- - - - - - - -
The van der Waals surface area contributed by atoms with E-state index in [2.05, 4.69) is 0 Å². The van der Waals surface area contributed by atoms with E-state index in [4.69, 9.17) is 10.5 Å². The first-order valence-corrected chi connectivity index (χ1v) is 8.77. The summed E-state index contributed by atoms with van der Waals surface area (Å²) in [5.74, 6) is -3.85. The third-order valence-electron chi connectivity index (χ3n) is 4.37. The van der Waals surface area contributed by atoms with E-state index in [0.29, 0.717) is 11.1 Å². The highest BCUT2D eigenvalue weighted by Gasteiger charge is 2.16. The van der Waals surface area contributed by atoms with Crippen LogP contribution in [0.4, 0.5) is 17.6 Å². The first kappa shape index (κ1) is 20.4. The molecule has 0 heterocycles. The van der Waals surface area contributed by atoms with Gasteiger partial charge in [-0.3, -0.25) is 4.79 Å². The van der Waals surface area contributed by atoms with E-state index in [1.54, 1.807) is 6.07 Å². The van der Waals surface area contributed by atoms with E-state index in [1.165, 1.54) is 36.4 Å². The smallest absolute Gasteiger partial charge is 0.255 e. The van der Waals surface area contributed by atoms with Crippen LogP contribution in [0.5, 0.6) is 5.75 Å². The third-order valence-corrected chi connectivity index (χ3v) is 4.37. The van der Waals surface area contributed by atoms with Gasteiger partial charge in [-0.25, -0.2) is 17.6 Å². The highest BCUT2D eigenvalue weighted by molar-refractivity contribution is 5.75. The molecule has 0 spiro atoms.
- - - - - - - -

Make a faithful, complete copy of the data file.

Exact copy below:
The van der Waals surface area contributed by atoms with E-state index in [2.05, 4.69) is 0 Å². The van der Waals surface area contributed by atoms with E-state index in [4.69, 9.17) is 10.5 Å². The first-order valence-corrected chi connectivity index (χ1v) is 8.77. The summed E-state index contributed by atoms with van der Waals surface area (Å²) in [5.74, 6) is -3.85. The third-order valence-electron chi connectivity index (χ3n) is 4.37. The van der Waals surface area contributed by atoms with E-state index in [0.29, 0.717) is 11.1 Å². The highest BCUT2D eigenvalue weighted by Gasteiger charge is 2.16. The van der Waals surface area contributed by atoms with Crippen LogP contribution in [0.4, 0.5) is 17.6 Å². The first kappa shape index (κ1) is 20.4. The molecule has 0 heterocycles. The van der Waals surface area contributed by atoms with Gasteiger partial charge in [-0.3, -0.25) is 4.79 Å². The van der Waals surface area contributed by atoms with E-state index in [1.54, 1.807) is 6.07 Å². The van der Waals surface area contributed by atoms with E-state index in [1.165, 1.54) is 36.4 Å². The smallest absolute Gasteiger partial charge is 0.255 e. The van der Waals surface area contributed by atoms with Crippen LogP contribution in [0.5, 0.6) is 5.75 Å². The third-order valence-corrected chi connectivity index (χ3v) is 4.37. The van der Waals surface area contributed by atoms with Gasteiger partial charge in [-0.25, -0.2) is 17.6 Å². The highest BCUT2D eigenvalue weighted by molar-refractivity contribution is 5.75. The molecule has 0 spiro atoms.